Arlington is a county and not a city (some counties are re-divided into cities) which has about 200,000 inhabitants (57% white, 21% Hispanic, 10% Asian, 9% Black) from of 128 countries speaking 105 languages. This is a true “melting pot”, perfect for a Foreign Service kid.
When we arrived in Arlington, there were 18,200 students, including about 4,000 who followed the English for Speakers of Other Languages/High Intensity Language Training (ESOL/HILT). Our daughter and son were raised in English but in the French system so they were first placed in ESOL/HILT. The integration efforts and many resources deployed are so intense that the Arlington county schools rate in the top 1% of the country.
Middle School Matters
Our daughter commented that it was great to learn in Virginia because the pupils were disciplined, more so than in France, and respected their teachers. I discovered that an elementary school teacher started his/her career at about $ 40,000 in the Arlington County while in France it is barely $ 27,000 (about 22,000 euros). Low pay for teachers is a well-known fact in France and does not help them earn the respect they deserve.
Another difference is that if a student performs well s/he will get into advanced classes, potentially even following 8th grade level math for example while being in 7th grade. It is a great idea until it becomes too much pressure and competition and discrimination. In 6th grade the math program was very similar than in France and our daughter was following so well that the teacher recommended her for an advanced level, even 8th grade level when she passed in 7th grade. Then she changed school (we moved after the summer) and the program changed. It was all about fractions which are not at all taught the same on either side of the Atlantic. In France we use decimals which reads easier than fractions (0.5 versus ½ and this one is very easy). Just like when someone who has an accent is often looked upon as if they were not that clever, the math teacher started to treat our daughter as a retarded person because she could not be in advanced math, even less in 8th grade level but had to settle for 7th grade level while in 7th grade and it was probably bad for her statistics!
I was surprised to learn that my daughter had cooking and sewing classes, known as Family And Consumer Science (FACS) in middle school since these classes have been dropped from the French curriculum in the 1970s. They have been dropped from the general curriculum followed by students who are supposed to graduate and study further. These classes are still given to students following a more manual or technical curriculum.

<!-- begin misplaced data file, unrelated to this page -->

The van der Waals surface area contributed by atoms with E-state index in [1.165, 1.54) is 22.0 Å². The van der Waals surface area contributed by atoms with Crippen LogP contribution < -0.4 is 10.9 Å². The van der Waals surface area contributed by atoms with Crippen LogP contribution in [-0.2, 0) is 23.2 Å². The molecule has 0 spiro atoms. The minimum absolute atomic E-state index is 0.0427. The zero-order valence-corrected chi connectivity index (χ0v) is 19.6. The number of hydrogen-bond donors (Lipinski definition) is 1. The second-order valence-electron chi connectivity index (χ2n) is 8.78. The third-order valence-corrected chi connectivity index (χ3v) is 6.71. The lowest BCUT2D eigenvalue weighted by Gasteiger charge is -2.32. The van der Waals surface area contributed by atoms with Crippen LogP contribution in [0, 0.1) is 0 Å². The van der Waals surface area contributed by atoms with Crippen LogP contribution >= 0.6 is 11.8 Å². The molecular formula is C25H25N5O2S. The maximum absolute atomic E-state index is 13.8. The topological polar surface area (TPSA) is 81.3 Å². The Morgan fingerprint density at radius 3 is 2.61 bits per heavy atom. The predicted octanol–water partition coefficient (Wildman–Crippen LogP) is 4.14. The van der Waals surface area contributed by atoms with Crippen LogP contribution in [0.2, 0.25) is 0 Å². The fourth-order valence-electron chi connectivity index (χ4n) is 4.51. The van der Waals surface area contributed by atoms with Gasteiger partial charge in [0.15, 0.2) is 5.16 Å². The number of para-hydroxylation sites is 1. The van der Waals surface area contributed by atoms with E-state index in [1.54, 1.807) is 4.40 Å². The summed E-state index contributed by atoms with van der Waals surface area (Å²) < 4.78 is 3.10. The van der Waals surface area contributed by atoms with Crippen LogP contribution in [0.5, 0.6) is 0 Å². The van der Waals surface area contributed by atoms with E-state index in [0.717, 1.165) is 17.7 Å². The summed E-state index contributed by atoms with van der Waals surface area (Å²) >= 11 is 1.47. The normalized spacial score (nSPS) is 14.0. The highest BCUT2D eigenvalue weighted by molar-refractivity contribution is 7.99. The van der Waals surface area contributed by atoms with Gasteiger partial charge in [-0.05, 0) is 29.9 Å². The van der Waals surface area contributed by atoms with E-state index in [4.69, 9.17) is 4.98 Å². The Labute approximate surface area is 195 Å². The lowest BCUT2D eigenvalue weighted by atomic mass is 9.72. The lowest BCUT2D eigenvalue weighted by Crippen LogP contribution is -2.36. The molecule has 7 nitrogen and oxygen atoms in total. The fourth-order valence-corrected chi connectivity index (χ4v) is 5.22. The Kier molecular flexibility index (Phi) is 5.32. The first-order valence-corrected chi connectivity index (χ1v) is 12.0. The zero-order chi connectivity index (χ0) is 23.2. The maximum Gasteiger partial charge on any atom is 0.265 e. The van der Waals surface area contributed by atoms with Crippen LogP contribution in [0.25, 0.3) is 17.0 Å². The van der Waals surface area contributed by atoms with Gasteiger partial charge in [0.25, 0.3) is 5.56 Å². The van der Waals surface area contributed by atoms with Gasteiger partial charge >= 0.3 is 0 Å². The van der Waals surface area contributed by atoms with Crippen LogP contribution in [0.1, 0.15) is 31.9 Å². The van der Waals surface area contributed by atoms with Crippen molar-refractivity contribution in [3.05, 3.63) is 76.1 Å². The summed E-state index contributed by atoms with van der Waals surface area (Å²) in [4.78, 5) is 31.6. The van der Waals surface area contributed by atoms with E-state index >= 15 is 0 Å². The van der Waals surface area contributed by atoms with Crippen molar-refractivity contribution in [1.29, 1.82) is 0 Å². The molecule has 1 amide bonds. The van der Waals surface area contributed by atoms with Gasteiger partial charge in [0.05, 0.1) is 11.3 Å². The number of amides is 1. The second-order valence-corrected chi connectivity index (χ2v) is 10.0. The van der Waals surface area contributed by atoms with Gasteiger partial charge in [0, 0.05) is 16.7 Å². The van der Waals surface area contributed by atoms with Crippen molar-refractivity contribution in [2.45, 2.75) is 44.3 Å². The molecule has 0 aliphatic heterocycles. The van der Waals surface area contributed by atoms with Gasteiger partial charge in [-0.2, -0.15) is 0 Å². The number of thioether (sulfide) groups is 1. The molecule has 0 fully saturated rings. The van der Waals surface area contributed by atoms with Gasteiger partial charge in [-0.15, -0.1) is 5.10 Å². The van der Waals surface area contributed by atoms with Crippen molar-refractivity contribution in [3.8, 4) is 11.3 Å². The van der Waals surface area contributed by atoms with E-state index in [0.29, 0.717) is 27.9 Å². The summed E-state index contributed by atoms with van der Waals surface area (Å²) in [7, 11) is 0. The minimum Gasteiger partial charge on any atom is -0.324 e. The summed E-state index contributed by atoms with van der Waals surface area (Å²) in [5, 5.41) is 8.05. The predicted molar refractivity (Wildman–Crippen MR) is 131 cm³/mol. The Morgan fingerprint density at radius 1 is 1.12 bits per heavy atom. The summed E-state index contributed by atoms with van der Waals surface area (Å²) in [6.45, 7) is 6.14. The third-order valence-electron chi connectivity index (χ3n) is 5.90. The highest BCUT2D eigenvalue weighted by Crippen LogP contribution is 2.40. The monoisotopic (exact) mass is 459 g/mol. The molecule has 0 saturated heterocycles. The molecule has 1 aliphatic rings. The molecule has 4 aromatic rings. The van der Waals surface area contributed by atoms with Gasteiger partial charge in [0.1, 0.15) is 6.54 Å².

I was even more surprised when in ‘sex’ class, instead of talking about genitals, menstruation or other needed topics they dared make that hour about fellatio!!! In 7th grade! I was out of breath. I ran to my knowledgeable neighbor and asked who I was supposed to complain to: teacher, headmaster? She frowned and flatly answered ‘Bill Clinton’. Whaaat?! Apparently, according to the survey made after the annoying facts happened, A-student middle school girls had been talked into performing fellatio on their classmates because, you see ‘it’s not sex’. The school had thus decided to advance the class a few grades to prevent this from happening again.
Primary School Matters
Our son’s first teacher was called Ms. Brat in a school called Barrett – like the hair accessory. He felt weird about this. Then the school had fun games and a show where they brought reptiles at school, big long snakes that they could put around their necks so the school became a cool place again.
One day he had an anatomy course with focus on reproduction. The girls were in another room so everyone could ask questions without embarrassment. On his return, he seemed surprised to have discovered that his penis had other functions in addition to urinating.
Whenever they do a school picnic, they go for easy things like chips, buns and hot dogs. Balanced meal??? Unfortunately our son has never liked sausages of any kind, plastic-like nor gourmet. For him picnic meant a dry bun. About school picnics my husband had a sort of opposite discovery when he proposed to chaperon one of the school picnics in France. At lunch time, the teachers pulled a bottle of red wine and offered him some. When he told me this anecdote he was expecting me to gasp and me for him to give the punch line – it was such a common thing to see teachers drink wine at lunch!
Our daughter talked more and more English at home and our son, having forgotten the French word for apple sauce exclaimed, “that’s it, I’m losing my French!” He wanted to know if we returned to France on our next holiday. Our daughter, however, thought that everything was better in Arlington.